Is It OK for your child to quit midseason?

By Janis Meredith | Posted 10/27/2014

“Merediths don’t quit,” we preached to our kids. “You finish the season, and then if you don’t want to play next season, you don’t have to.”

But there is one thing I’ve learned after 27 years of parenting: There usually comes a time when the rules can and should be broken.

We were ready to break the no-quitting rule when our daughter faced a rough senior year of basketball. She was late coming in because her volleyball team did well in the playoffs, and she never could seem to get back into the good graces of the basketball coach – a coach who played her a lot as a junior.

When the season was a few weeks old, she was frustrated and wanted to quit basketball to focus on club volleyball, a sports she was hoping to play in college.

After much discussion, my husband and I gave her permission to quit the team so she could focus fully on volleyball, although we’re still not big on the whole midseason quitting thing. And in different circumstances, we would not have offered it to our daughter as an option.

So when should it be an OK for an athlete to quit a team midseason? Here’s my thoughts:

  • Senior year. Can’t blame a kid for not wanting to waste his time on a team he is not enjoying in his last year of high school. If he is not going to play in college, it’s OK to say goodbye to sports. Maybe move on and get a job.
  • Irreconcilable differences. When you or your child reaches a point where you cannot support what the coach stands for, it may be time to go. I’m not saying a personality difference or being disgruntled with playing time, but if the coach is standing for something intolerable, then it could be time to move on.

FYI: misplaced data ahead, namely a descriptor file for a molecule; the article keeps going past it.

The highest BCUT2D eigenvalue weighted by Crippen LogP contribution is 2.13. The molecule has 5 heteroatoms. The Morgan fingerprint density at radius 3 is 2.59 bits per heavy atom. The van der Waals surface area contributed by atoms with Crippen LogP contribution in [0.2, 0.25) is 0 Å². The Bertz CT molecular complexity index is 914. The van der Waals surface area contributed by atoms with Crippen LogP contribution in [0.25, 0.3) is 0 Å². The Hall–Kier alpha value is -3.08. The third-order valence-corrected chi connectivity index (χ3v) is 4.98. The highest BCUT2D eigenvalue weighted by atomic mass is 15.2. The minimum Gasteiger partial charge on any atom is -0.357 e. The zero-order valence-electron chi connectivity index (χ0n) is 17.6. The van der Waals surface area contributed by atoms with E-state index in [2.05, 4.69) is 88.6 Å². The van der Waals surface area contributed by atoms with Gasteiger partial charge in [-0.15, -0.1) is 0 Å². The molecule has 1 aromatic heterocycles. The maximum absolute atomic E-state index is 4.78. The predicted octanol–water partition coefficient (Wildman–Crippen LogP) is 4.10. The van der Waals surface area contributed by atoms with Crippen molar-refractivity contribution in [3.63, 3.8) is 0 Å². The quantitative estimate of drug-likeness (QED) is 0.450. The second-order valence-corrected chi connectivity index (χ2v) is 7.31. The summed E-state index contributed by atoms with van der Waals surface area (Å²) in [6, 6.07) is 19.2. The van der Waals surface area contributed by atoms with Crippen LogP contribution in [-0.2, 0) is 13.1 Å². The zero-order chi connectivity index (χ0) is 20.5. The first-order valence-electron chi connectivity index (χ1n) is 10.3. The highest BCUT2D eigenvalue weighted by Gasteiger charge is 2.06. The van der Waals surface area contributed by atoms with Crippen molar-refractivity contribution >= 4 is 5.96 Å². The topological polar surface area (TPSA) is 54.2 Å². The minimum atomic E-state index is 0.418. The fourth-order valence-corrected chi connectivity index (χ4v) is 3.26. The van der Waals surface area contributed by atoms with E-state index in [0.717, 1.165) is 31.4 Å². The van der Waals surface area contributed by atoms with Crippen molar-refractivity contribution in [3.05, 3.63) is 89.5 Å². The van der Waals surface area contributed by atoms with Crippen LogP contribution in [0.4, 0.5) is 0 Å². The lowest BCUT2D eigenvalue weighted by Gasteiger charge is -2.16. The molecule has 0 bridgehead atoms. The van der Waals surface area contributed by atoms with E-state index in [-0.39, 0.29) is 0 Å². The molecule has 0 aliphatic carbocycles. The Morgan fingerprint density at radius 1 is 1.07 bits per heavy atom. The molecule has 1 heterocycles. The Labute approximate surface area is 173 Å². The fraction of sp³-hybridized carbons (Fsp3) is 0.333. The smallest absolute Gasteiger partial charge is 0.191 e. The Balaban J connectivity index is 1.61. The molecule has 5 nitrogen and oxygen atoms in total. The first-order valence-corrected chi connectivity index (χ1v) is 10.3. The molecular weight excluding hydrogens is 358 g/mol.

• Injury. When a player is out for the season because of injury, and he doesn’t plan to return the next year, it’s OK to walk away. In my son’s senior year of high school football, an emergency appendectomy cut short his season. There was really no point in him hanging around practice because by the time he was cleared to play, the season was over.

So when is it not okay to quit?

When your athlete is mad about sitting the bench, can’t get along with teammates or doesn’t like the coach – these are all issues that an athlete should work through.

By the way, my daughter chose to stick out her senior year of basketball, and although it ended up falling short in some ways of her performance expectations, it did NOT fall short in teaching her character.

What do you think? Is it OK for a young athlete to quit midseason?

Janis B. Meredith, sports mom and coach's wife, writes a sports parenting blog called JBM Thinks. She authored the Sports Parenting Survival Guide Series and has recently launched a podcasting series for sports parents. You can also find her on Facebook and Twitter.